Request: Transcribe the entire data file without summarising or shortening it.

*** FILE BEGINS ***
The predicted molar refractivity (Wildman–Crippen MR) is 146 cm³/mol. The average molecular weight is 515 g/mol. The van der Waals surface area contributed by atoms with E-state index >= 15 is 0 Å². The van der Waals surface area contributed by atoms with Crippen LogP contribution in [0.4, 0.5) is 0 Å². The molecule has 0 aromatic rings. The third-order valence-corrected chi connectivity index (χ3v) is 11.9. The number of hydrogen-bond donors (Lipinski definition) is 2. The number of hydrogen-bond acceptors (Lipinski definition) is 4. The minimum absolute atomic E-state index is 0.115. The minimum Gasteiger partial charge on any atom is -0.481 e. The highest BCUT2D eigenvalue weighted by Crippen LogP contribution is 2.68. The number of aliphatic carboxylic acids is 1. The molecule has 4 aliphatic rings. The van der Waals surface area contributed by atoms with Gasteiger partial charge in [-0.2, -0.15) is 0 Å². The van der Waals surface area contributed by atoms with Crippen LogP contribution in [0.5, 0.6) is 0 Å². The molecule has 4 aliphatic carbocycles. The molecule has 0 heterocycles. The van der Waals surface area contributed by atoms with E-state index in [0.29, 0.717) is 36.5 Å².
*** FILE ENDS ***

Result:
The predicted molar refractivity (Wildman–Crippen MR) is 146 cm³/mol. The average molecular weight is 515 g/mol. The van der Waals surface area contributed by atoms with E-state index >= 15 is 0 Å². The van der Waals surface area contributed by atoms with Crippen LogP contribution in [0.4, 0.5) is 0 Å². The molecule has 0 aromatic rings. The third-order valence-corrected chi connectivity index (χ3v) is 11.9. The number of hydrogen-bond donors (Lipinski definition) is 2. The number of hydrogen-bond acceptors (Lipinski definition) is 4. The minimum absolute atomic E-state index is 0.115. The minimum Gasteiger partial charge on any atom is -0.481 e. The highest BCUT2D eigenvalue weighted by Crippen LogP contribution is 2.68. The number of aliphatic carboxylic acids is 1. The molecule has 4 aliphatic rings. The van der Waals surface area contributed by atoms with Gasteiger partial charge in [-0.2, -0.15) is 0 Å². The van der Waals surface area contributed by atoms with Crippen LogP contribution in [0.5, 0.6) is 0 Å². The molecule has 4 aliphatic carbocycles. The molecule has 0 heterocycles. The van der Waals surface area contributed by atoms with E-state index in [0.29, 0.717) is 36.5 Å².